Hi everyone! Groot is back again!
Today, let us put our focus into understanding The Balance Sheet
Remember how Groot managed his successful first month of operating his business? He managed to come out and further understood how an income statement shows the performance of his business.
Today, let’s look at another important section of an annual report – The Balance Sheet
What is a balance sheet? A balance sheet, also known as the statement of financial position, tells us how much the company has and owes!
Income Statement: Performance of a company for the latest year and preceding year
Balance Sheet: How much a company has and owes
And the Rule of Thumb of a balance sheet is simple!
Assets = Liabilities + Equities
Let’s go back to the beginning of the month before Groot started off his business. He obtained a loan of RM3,000 from a bank to start his business.
Upon successful borrowing of RM 3,000 from the bank, Groot now has RM 3,000 of cash as assets, fully raised and contributed by the bank borrowings, which counts as the liability. Assets = RM 3,000; Liabilities = RM 3,000. The balance sheet is Balanced!
Fast forward a month, Groot has had very good sales. Let’s reflect back on Groot’s Income Statement as below:
So we have the income statement of Groot’s 1st-month sales performance. Let’s work out his end month Balance Sheet!
Can you find the link between the income statement and the month-end balance sheet?
Cash on hand as of month-end grew to RM 6,000. RM 3,000 from the initial loan and RM 3,000 of gross profit Groot earned by selling his sandwich.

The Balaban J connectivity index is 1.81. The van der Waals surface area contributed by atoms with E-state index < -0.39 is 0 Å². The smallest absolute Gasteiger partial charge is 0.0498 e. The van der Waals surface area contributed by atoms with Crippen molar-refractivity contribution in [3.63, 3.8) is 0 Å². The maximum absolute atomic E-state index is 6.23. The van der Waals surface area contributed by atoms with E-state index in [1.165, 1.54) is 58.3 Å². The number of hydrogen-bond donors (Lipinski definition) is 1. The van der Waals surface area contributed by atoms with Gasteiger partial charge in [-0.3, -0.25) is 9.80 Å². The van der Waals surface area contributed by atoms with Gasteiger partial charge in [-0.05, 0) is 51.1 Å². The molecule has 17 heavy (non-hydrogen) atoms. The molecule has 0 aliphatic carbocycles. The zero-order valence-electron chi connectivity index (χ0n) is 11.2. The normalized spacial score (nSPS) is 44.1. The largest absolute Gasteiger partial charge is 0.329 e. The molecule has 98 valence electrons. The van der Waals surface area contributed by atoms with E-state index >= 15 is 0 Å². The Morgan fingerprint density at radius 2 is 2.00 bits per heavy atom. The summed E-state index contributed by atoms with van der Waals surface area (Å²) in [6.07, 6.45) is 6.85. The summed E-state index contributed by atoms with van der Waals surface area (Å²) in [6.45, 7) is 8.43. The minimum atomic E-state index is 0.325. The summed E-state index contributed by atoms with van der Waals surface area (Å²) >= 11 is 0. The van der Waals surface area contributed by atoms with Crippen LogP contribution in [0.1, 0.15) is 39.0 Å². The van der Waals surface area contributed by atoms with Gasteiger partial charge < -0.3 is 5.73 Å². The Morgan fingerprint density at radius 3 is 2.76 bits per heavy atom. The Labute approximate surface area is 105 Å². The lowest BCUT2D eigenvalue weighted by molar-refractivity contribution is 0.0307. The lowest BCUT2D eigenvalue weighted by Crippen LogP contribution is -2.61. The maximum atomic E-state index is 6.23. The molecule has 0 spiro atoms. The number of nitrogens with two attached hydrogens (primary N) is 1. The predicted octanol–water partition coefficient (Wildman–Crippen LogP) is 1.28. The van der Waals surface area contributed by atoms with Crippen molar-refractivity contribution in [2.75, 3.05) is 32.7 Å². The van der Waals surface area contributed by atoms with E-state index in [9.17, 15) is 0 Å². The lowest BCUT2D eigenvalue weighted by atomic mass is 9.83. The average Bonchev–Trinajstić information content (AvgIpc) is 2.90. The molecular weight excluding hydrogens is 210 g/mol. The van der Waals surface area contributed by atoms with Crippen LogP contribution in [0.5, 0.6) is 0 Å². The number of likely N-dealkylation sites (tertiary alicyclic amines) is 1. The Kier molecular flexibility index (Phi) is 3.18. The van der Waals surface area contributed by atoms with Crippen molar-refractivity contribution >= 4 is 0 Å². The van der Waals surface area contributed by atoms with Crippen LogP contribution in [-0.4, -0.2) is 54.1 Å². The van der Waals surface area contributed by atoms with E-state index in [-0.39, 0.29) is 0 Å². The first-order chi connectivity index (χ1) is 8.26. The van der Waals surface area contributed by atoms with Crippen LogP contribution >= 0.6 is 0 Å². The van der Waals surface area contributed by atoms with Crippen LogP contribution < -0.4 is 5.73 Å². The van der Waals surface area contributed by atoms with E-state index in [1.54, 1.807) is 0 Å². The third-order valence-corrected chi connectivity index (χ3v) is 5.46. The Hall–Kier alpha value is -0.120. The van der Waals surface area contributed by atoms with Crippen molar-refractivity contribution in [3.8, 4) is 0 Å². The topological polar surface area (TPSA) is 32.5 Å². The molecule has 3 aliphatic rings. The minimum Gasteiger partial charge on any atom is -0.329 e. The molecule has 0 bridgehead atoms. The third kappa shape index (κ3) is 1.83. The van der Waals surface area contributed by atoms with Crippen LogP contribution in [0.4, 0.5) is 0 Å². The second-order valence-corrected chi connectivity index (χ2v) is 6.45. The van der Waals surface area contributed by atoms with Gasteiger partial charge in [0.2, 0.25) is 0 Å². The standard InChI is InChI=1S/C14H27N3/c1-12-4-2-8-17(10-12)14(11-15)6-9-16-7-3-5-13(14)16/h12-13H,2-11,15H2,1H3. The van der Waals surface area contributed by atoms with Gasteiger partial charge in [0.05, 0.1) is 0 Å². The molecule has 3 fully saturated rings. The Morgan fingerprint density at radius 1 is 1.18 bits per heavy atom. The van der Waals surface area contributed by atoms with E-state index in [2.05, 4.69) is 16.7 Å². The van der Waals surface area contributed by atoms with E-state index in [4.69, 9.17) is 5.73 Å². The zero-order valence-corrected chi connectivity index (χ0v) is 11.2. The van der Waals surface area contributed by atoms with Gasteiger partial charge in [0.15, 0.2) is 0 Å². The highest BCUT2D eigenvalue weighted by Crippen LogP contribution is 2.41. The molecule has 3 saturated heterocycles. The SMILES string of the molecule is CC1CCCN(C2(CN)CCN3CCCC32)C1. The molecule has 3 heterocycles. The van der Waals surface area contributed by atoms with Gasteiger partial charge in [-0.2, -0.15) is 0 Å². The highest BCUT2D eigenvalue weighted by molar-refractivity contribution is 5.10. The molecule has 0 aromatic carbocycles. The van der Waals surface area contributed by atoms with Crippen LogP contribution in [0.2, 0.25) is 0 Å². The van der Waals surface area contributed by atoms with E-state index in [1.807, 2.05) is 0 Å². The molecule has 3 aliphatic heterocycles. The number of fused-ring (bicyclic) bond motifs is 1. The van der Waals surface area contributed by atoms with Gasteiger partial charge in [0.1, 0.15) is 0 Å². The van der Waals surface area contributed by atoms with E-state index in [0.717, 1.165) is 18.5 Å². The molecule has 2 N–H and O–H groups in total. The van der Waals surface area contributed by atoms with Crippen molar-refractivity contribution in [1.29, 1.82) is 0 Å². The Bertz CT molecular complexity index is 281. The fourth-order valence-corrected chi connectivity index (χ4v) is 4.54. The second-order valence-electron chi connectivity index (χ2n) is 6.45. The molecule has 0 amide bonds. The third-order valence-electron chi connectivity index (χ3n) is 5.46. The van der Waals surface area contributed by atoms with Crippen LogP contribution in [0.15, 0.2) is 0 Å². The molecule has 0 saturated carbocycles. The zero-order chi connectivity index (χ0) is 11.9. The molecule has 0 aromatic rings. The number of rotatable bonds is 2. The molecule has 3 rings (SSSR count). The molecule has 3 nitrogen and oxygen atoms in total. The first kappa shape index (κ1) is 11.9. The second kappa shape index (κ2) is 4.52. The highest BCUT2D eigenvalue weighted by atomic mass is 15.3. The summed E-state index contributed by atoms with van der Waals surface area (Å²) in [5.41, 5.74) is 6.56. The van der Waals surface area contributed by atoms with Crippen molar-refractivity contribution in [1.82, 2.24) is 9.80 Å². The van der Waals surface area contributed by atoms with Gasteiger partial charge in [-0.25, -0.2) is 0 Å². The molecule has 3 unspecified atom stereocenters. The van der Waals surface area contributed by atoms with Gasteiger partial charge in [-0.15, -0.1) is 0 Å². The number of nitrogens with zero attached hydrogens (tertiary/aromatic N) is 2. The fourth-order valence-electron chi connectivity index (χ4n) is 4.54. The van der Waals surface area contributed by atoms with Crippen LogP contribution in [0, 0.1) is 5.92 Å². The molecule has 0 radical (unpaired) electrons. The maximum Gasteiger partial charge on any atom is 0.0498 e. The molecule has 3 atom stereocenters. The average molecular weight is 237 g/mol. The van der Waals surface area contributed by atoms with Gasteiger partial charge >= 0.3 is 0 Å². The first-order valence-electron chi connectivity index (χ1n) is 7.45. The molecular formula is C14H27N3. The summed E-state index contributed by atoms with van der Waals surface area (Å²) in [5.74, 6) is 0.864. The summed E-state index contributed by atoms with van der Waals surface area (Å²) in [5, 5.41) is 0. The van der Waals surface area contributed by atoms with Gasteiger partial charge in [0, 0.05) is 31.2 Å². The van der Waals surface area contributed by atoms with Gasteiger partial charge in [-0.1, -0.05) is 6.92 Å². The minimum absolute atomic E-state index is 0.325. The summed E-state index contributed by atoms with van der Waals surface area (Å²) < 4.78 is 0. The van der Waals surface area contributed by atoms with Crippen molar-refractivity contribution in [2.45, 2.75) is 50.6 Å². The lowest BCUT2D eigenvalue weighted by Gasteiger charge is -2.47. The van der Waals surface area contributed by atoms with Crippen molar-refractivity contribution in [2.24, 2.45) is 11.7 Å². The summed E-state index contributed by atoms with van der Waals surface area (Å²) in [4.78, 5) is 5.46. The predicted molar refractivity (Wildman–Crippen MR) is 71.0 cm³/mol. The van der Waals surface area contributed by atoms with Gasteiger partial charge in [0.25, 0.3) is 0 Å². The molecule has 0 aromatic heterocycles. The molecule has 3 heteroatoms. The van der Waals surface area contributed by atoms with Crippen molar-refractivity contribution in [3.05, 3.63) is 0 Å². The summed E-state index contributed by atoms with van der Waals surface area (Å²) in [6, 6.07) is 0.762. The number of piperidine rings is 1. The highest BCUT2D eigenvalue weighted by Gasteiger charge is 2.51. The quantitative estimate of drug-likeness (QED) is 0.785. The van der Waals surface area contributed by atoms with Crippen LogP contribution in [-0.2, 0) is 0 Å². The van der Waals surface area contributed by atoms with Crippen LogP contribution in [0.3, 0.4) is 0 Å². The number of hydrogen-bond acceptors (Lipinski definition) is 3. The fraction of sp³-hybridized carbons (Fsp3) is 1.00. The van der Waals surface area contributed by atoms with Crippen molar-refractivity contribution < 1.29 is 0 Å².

But out of this RM 3,000 earned, Groot needs to pay interest on his bank loan, his monthly loan repayment, and also his rental to Disney. So under current liabilities, we have interest payable, borrowings payable and rental payable. A portion of non-current liabilities gets transferred to current liabilities as the payment date of the monthly sum is due.
Upon minus off the payables and other expenses, Groot will eventually be left with his net profit of RM 2,787.50, which will be his retained earnings. Retained earnings or loss will be parked under the equities section. Assets = RM 6,000; Liabilities = RM 3,212.50; Equities = RM 2,787.50. RM 3,212.50 + RM 2,787.50 = RM 6,000. Balance sheet matched!
So what happens to the balance sheet, after Groot pays off his rental and interests and borrowings? Let’s take a look
Upon paying off his borrowing, interest, and rental, Groot would not be having any short term liabilities (until the subsequent month end!). And since Groot pays off his borrowings and rental in cash, the amount of cash on hand is reduced accordingly. Assets = RM 5,537.50; Liabilities = RM 2,750.00; Equities = RM 2,787.50. Balance Sheet balanced!
So capping it off, Groot eventually has a cash-on-hand value of RM 5,537.50, out of which RM 2,750 consists of the balance bank borrowings, and RM 2,787.50 of retained earnings, money that Groot owns for the profits he earned for his sandwich business!
We hope that you are clear on the basis of a balance sheet. I think Thanos would have been pleased with the Balance Sheet if he’ still around…
Do you have any questions? Hit us up in the comment section!